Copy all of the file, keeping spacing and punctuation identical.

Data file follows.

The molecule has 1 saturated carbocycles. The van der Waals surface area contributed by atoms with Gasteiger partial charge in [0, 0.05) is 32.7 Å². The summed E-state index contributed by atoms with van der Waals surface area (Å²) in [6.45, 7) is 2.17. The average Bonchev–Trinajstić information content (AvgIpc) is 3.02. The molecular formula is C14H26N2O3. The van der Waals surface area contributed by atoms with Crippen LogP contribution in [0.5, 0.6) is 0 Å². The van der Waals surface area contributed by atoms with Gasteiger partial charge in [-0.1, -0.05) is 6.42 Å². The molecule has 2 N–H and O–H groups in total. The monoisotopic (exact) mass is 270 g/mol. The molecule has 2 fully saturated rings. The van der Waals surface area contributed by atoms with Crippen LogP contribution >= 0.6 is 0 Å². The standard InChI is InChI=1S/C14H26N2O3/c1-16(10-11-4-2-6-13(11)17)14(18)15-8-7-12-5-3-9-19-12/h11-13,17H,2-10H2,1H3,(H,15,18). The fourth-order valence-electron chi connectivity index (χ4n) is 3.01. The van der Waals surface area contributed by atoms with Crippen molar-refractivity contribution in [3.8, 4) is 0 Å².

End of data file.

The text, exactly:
The molecule has 1 saturated carbocycles. The van der Waals surface area contributed by atoms with Gasteiger partial charge in [0, 0.05) is 32.7 Å². The summed E-state index contributed by atoms with van der Waals surface area (Å²) in [6.45, 7) is 2.17. The average Bonchev–Trinajstić information content (AvgIpc) is 3.02. The molecular formula is C14H26N2O3. The van der Waals surface area contributed by atoms with Crippen LogP contribution in [0.5, 0.6) is 0 Å². The van der Waals surface area contributed by atoms with Gasteiger partial charge in [-0.1, -0.05) is 6.42 Å². The molecule has 2 N–H and O–H groups in total. The monoisotopic (exact) mass is 270 g/mol. The molecule has 2 fully saturated rings. The van der Waals surface area contributed by atoms with Crippen LogP contribution >= 0.6 is 0 Å². The standard InChI is InChI=1S/C14H26N2O3/c1-16(10-11-4-2-6-13(11)17)14(18)15-8-7-12-5-3-9-19-12/h11-13,17H,2-10H2,1H3,(H,15,18). The fourth-order valence-electron chi connectivity index (χ4n) is 3.01. The van der Waals surface area contributed by atoms with Crippen molar-refractivity contribution in [3.8, 4) is 0 Å².